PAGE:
“Sort of like this year. We didn’t start out very well, [but we] started to figure each other out, new identities and stuff like that. You stick together and you believe in each other and you play for each other, and that’s how it was my senior year at Westlake. We believed in each other and we fought for each other.”

Foles played in two bowl games while at Arizona: the Holiday Bowl vs. Alex Henery and Nebraska in San Diego following the 2009 season, and the Alamo Bowl vs. Oklahoma State a year later. The Wildcats lost those two games by a combined 69-10.

Foles was just 6 for 20 for 28 yards and an interception vs. Nebraska and 32 for 50 for 280 yards with a touchdown and three interceptions vs. Oklahoma State.

As big as Texas high school football is and as big as college bowl games are, Sunday night’s game vs. the Cowboys will be the biggest game of Foles’ life.

“It’s great going back to the state of Texas,” he said. “I was born in Austin, I’m a Texas boy.

“It’s great because there’ll be family there, but when I go there, I’m strictly business. It’s time to play football and when I’m in that stadium, I’m going to zone out everything and just focus on that field and focus on playing with my teammates.

“Of course it’s exciting, but I know what’s important and I can’t let the other stuff distract me because I know what’s on the table.”

A win would give the Eagles their first NFC East title and their first playoff berth since 2010 and make Foles the second-youngest quarterback ever to lead the Eagles to the playoffs.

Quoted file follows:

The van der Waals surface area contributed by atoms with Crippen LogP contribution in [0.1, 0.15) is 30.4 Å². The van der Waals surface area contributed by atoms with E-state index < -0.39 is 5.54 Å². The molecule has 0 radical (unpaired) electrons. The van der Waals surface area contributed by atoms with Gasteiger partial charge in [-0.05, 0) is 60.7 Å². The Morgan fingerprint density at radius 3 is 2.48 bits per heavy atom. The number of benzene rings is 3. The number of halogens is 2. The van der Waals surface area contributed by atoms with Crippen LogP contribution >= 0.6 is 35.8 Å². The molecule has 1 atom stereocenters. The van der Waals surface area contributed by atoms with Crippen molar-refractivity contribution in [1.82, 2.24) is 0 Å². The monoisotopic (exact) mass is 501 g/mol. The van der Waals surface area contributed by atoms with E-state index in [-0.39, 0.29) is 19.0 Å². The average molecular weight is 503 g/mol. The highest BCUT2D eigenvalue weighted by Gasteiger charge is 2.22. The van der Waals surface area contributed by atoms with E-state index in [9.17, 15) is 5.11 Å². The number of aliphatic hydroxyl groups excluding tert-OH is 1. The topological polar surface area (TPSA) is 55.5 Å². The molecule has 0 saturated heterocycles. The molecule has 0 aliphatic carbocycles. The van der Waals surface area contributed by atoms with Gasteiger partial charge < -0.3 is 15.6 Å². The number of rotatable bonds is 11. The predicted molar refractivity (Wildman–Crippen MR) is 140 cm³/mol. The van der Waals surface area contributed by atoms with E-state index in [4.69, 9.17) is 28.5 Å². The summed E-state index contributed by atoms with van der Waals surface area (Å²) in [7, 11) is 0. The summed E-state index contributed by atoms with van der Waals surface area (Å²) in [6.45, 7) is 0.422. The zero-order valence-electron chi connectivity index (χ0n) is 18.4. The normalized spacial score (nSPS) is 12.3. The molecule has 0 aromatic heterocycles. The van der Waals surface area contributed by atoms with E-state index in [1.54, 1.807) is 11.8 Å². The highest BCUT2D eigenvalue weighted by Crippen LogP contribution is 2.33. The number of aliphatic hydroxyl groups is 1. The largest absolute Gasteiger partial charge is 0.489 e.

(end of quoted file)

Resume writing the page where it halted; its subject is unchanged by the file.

Foles will be about 24 years, 11 months on Sunday. Donovan McNabb was about 23 years, one month, when the 2000 Eagles reached the playoffs as a wild-card.

“It’s pretty much playoffs because if we lose we’re done,” Foles said. “And we don’t want to be done.

“It’s fun, and we want to keep playing football. It is a different game because it is a do-or-die game, and it’s been fun playing with these guys. I’ve enjoyed every moment of it, and I want to keep playing.”

Report: Eagles showed 'real interest' in Anquan Boldin

Report: Eagles showed 'real interest' in Anquan Boldin

Veteran receiver Anquan Boldin is signing with the Detroit Lions to replace future Hall of Famer Calvin Johnson. 

He could have replaced Riley Cooper instead. 

According to NFL Network's Ian Rapaport, the Eagles and Saints were two teams that had "real interest" in Boldin's services before he reached a deal to join Detroit. 

The Eagles' reported interest in the 35-year-old wideout could show some concern with the current group of receivers, which includes Jordan Matthews, Nelson Agholor, Rueben Randle, Josh Huff and Chris Givens. While Matthews has blossomed into a pretty good slot receiver, Agholor is coming off a disappointing rookie season and Huff hasn't lived up to his potential. Meanwhile, Randle and Givens are veteran question marks. 

Boldin, originally a second-round pick of the Cards in 2003, ranks 12th in NFL history with 1009 receptions in 13 seasons, 17th with 13,195 receiving yards and 30th with 74 touchdown receptions.

He’s had seven 1,000-yard seasons, most recently with the 49ers in 2014. Last year, he caught 69 passes for 789 yards and four touchdowns for the 49ers.